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Alex Carnevale

Features Editor
Mia Nguyen

Reviews Editor
Ethan Peterson

This Recording

is dedicated to the enjoyment of audio and visual stimuli. Please visit our archives where we have uncovered the true importance of nearly everything. Should you want to reach us, e-mail alex dot carnevale at gmail dot com, but don't tell the spam robots. Consider contacting us if you wish to use This Recording in your classroom or club setting. We have given several talks at local Rotarys that we feel went really well.

Pretty used to being with Gwyneth

Regrets that her mother did not smoke

Frank in all directions

Jean Cocteau and Jean Marais

Simply cannot go back to them

Roll your eyes at Samuel Beckett

John Gregory Dunne and Joan Didion

Metaphors with eyes

Life of Mary MacLane

Circle what it is you want

Not really talking about women, just Diane

Felicity's disguise

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« In Which We Consider A Different Proximate Cause »

Hard to Say is This Recording’s weekly advice column. It will appear every Wednesday until the Earth perishes in a fiery blaze, or until North West turns 40. Get no-nonsense answers to all of your most pressing questions by writing to justhardtosay@gmail.com.


My boyfriend Dallas is a great guy with a short fuse. If something makes him angry he usually blows his top. For example, we were at Wal-Mart one day and a woman cut him in line. He immediately went off on her and told her to get back in line. It seemed a bit excessive, but then again it was somewhat annoying. What I'm saying is that it's not like he never has a poor reason for becoming angry.

If I ever piss him off, he is very nice about it and calmly explains what the problem is. He has yelled at me a handful of times but he always apologizes and it's not like I haven't done the same, it's just that he does it to people he does not know. In addition, he does not abuse drugs or alcohol.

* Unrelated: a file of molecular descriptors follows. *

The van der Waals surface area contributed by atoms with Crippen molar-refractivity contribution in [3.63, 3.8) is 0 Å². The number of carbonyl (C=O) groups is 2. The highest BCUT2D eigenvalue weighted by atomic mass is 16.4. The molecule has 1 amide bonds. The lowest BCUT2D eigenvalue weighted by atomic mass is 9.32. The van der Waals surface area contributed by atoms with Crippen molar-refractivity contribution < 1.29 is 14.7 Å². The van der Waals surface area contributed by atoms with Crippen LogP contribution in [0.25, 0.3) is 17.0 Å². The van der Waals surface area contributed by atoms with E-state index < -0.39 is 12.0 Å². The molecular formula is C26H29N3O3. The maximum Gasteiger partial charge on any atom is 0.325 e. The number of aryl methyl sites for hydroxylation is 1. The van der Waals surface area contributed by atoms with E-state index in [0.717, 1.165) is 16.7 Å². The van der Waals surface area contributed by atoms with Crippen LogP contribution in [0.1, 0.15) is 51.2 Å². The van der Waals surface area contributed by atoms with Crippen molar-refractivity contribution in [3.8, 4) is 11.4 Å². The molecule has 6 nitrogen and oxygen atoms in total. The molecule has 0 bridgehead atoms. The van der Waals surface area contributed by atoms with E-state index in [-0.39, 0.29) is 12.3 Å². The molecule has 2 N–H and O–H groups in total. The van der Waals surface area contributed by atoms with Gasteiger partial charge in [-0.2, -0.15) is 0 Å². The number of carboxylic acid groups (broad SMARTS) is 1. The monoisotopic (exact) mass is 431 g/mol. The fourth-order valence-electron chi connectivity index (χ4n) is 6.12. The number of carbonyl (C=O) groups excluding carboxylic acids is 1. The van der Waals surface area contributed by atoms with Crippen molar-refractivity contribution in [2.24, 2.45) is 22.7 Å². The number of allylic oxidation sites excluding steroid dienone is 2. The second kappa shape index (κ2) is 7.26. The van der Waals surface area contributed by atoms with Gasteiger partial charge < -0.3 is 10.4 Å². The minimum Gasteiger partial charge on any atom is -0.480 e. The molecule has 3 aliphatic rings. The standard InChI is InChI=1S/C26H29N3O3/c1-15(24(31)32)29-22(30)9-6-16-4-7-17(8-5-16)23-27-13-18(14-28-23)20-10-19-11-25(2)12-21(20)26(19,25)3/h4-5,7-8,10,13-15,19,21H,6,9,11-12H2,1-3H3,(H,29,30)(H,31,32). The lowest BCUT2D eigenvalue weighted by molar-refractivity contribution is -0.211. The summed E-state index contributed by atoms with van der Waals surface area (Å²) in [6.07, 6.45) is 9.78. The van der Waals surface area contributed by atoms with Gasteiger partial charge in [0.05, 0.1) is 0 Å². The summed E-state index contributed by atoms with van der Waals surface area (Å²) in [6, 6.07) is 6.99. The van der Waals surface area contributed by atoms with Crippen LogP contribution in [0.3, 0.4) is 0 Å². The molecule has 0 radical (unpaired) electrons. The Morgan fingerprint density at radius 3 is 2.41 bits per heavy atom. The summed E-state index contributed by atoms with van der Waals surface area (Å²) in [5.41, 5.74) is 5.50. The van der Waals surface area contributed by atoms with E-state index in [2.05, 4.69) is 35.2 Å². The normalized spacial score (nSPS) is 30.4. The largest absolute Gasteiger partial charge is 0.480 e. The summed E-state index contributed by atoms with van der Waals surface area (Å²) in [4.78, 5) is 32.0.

Am I just rationalizing or is this a red flag?

Maria B.

Dear Maria,

Some people never become angry at all. Others save their venom for the ones they love. Dallas has found an appropriate outlet for his rage: people who he will never interact with or speak to again. As long as he isn't bringing physical violence to bear on randoms, individuals who cut lines should face loud voices and approbation for what they do.

Showing that you are upset when you are upset is actually rather healthy. Hanging onto these emotions or repressing them is far more dangerous to yourself and those you love.

Recently one basketball player raised the hackles of commentators for profanely excoriating a teammate, his friend. A lot of people aren't used to others displaying their emotions and it makes them feel uncomfortable even when that display is actually controlled. This would be something to watch for with your boyfriend. How quickly does he calm down? Is his behavior an appropriate response or could it get him shot in an open-carry state?


My stepson Dave is eleven, and like a lot of children of divorce, he wants to see his parents get back together. He doesn't seem to harbor much ill will towards me for marrying his mother, but he spends an intense portion of his existence trying to reunite his mother with her her ex-husband, Antonio.

When Valentine's Day comes around he makes an effort to remind them of their failed marriage and it typically ruins my wife and my time that day since he needs attention. Is there any way to disabuse him of this notion without seeming like a total asshole?

Jerry S.

Dear Jerry,

Sure. Give him a different memory than the one he already has for that specific day. For example, I never forgot the day I broke my arm when I suddenly fell down the stairs. Just kidding, although let us not rule a tragic accident as nuclear option here.

Probably your stepson simply needs more attention in the days coming up to this event. He clearly has too much time on his hands. Include him in your Valentine's Day activities for a few years and maybe he'll forget all about this Antonio, who may not even be his real father.

Illustrations by Mia Nguyen.

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